Synizesis meaning

sĭnĭ-zēsĭs
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(linguistics) The union in pronunciation of two adjacent vowels into one syllable without forming a diphthong.
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(biology) The phase of meiosis in some species in which the chromatin contracts into a mass at one side of the nucleus.
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The contraction of two adjacent vowels into a single syllable, without the formation of a diphthong.
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(biol.) The massing of the chromatin in meiosis during synapsis.
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(biology) The phase of meiosis in some species in which the chromatin contracts into a mass at one side of the nucleus.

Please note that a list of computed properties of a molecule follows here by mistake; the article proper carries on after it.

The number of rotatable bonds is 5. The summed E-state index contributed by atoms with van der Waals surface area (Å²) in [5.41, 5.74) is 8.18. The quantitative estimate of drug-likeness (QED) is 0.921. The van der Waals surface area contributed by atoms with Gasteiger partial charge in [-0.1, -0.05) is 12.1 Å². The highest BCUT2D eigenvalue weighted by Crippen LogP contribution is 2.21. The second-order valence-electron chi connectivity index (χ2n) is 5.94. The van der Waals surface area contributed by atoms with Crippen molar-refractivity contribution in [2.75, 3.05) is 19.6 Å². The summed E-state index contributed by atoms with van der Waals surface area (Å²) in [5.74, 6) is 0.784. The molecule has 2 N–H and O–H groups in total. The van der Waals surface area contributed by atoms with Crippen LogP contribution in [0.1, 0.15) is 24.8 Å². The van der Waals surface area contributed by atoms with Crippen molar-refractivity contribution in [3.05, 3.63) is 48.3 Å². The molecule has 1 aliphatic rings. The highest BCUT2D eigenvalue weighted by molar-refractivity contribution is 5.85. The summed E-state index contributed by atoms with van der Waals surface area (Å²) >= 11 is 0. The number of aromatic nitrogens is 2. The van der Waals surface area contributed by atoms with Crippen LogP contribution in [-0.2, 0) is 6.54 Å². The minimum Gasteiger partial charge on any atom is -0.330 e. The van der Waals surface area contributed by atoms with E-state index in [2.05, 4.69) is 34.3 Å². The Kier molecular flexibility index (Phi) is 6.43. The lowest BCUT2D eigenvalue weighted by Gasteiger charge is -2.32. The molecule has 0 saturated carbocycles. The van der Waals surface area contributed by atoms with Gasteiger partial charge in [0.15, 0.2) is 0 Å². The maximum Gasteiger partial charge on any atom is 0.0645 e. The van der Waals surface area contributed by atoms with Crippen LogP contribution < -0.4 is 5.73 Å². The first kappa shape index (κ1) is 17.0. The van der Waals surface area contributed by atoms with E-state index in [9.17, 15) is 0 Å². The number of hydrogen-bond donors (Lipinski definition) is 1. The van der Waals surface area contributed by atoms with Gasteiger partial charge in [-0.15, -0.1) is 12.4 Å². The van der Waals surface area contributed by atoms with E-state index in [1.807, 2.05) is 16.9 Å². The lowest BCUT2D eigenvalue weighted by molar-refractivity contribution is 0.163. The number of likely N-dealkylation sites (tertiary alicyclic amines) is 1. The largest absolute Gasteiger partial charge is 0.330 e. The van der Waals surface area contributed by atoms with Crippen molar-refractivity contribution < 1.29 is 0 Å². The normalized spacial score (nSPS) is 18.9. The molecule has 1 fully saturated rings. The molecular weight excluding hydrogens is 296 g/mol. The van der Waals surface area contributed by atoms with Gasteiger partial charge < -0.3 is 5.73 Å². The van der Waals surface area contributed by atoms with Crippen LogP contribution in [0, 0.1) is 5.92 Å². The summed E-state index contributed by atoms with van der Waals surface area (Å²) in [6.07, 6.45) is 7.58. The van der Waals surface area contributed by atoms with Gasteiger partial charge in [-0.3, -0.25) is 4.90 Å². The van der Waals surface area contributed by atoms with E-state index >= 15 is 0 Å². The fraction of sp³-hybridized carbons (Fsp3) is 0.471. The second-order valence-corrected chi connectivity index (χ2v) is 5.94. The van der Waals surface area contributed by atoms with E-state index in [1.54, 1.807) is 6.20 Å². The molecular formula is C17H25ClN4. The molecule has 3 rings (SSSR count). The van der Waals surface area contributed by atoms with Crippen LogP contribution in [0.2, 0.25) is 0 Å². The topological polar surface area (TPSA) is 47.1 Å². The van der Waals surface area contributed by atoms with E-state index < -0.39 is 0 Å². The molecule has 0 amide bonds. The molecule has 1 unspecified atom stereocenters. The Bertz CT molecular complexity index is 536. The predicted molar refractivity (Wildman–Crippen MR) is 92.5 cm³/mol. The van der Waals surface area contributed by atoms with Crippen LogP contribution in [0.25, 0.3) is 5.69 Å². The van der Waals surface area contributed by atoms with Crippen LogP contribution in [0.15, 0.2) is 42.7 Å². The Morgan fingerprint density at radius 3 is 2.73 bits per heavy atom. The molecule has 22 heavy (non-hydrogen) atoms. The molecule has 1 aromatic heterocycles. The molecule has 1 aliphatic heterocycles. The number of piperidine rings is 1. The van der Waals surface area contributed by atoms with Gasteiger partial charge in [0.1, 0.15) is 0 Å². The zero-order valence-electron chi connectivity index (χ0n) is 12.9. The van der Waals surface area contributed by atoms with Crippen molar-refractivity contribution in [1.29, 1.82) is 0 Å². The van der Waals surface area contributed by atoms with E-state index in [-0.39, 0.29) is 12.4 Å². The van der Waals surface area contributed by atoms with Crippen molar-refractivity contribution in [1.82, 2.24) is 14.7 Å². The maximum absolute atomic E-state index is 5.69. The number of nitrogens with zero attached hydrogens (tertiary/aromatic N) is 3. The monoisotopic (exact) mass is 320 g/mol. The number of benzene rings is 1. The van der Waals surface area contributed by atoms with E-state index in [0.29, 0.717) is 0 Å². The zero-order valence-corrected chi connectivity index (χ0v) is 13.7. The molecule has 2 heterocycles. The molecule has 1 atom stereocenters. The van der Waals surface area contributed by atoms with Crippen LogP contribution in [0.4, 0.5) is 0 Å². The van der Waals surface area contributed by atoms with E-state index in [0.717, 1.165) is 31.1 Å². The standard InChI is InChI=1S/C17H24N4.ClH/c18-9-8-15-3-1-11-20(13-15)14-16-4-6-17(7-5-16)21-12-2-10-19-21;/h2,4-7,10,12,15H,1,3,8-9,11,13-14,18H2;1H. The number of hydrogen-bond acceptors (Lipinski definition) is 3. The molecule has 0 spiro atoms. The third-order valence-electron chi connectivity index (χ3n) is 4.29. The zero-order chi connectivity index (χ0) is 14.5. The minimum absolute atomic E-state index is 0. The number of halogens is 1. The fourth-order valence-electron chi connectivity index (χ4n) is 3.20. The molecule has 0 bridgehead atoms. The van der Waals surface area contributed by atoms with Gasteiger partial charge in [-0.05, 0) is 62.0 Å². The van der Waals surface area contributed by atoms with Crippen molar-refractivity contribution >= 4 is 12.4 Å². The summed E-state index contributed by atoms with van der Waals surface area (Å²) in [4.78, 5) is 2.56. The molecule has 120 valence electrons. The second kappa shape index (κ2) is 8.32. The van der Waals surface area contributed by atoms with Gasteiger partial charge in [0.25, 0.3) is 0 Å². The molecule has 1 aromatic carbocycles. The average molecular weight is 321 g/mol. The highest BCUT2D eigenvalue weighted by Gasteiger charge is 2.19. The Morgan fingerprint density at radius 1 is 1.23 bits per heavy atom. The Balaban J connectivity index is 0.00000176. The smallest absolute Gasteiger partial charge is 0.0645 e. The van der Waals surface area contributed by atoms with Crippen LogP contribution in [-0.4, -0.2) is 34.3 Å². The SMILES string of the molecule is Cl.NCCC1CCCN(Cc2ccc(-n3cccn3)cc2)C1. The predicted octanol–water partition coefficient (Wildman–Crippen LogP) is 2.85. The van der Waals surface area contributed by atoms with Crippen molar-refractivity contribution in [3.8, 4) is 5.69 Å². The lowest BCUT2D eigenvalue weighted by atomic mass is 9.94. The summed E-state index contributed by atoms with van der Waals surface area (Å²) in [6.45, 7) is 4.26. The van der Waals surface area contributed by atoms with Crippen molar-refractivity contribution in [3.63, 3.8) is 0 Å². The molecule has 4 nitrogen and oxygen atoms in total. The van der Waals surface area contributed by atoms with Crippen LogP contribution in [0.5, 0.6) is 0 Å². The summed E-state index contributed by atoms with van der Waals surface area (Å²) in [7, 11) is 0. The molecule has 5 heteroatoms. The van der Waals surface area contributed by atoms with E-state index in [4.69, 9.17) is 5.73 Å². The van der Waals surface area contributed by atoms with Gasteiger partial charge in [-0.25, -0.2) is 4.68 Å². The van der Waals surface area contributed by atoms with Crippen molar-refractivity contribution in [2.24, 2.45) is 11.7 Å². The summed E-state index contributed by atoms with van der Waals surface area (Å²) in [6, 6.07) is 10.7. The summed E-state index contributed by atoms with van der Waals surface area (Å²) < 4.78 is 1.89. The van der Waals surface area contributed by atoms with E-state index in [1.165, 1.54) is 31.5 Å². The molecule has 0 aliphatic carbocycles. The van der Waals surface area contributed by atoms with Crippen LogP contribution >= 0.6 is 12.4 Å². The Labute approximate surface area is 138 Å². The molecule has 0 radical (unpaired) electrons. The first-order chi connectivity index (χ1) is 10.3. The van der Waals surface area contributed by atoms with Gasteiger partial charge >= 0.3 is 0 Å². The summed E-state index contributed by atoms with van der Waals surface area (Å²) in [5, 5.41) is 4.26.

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(medicine) An obliteration of the pupil of the eye.
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A poetic figure of speech in which two consecutive vowel sounds in the same word are pronounced as a single phoneme so that certain words adhere to a particular poetic meter.
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Origin of synizesis

  • Late Latin synizēsis from Greek sunizēsis from sunizein to collapse sun- syn- hizein to settle down sed- in Indo-European roots

    From American Heritage Dictionary of the English Language, 5th Edition

  • Ancient Greek Συνιζησις, a sitting together.

    From Wiktionary